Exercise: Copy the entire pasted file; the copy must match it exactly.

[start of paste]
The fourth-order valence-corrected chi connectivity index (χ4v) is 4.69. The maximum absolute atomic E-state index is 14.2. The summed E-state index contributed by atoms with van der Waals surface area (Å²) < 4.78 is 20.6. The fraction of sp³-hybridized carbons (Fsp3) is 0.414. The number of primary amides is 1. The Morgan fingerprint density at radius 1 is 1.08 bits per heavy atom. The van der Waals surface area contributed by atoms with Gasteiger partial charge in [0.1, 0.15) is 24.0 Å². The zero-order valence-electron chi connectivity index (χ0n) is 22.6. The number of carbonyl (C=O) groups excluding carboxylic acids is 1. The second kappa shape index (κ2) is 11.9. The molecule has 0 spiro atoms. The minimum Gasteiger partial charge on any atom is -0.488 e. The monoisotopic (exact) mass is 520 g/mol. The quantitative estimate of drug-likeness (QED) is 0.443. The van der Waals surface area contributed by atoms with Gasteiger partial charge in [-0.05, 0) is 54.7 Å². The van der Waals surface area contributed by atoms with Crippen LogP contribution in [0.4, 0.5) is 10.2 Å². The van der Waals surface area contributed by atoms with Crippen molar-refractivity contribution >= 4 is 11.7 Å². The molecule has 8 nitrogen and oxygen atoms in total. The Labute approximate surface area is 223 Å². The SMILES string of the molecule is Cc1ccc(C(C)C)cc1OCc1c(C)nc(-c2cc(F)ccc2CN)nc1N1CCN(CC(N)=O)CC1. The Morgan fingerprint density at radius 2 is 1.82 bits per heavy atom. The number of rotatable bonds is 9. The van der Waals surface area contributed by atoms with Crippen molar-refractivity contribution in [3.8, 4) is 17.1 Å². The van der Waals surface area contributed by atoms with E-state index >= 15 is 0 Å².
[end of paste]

The fourth-order valence-corrected chi connectivity index (χ4v) is 4.69. The maximum absolute atomic E-state index is 14.2. The summed E-state index contributed by atoms with van der Waals surface area (Å²) < 4.78 is 20.6. The fraction of sp³-hybridized carbons (Fsp3) is 0.414. The number of primary amides is 1. The Morgan fingerprint density at radius 1 is 1.08 bits per heavy atom. The van der Waals surface area contributed by atoms with Gasteiger partial charge in [0.1, 0.15) is 24.0 Å². The zero-order valence-electron chi connectivity index (χ0n) is 22.6. The number of carbonyl (C=O) groups excluding carboxylic acids is 1. The second kappa shape index (κ2) is 11.9. The molecule has 0 spiro atoms. The minimum Gasteiger partial charge on any atom is -0.488 e. The monoisotopic (exact) mass is 520 g/mol. The quantitative estimate of drug-likeness (QED) is 0.443. The van der Waals surface area contributed by atoms with Gasteiger partial charge in [-0.05, 0) is 54.7 Å². The van der Waals surface area contributed by atoms with Crippen LogP contribution in [0.4, 0.5) is 10.2 Å². The van der Waals surface area contributed by atoms with Crippen molar-refractivity contribution >= 4 is 11.7 Å². The molecule has 8 nitrogen and oxygen atoms in total. The Labute approximate surface area is 223 Å². The SMILES string of the molecule is Cc1ccc(C(C)C)cc1OCc1c(C)nc(-c2cc(F)ccc2CN)nc1N1CCN(CC(N)=O)CC1. The Morgan fingerprint density at radius 2 is 1.82 bits per heavy atom. The number of rotatable bonds is 9. The van der Waals surface area contributed by atoms with Crippen molar-refractivity contribution in [3.8, 4) is 17.1 Å². The van der Waals surface area contributed by atoms with E-state index >= 15 is 0 Å².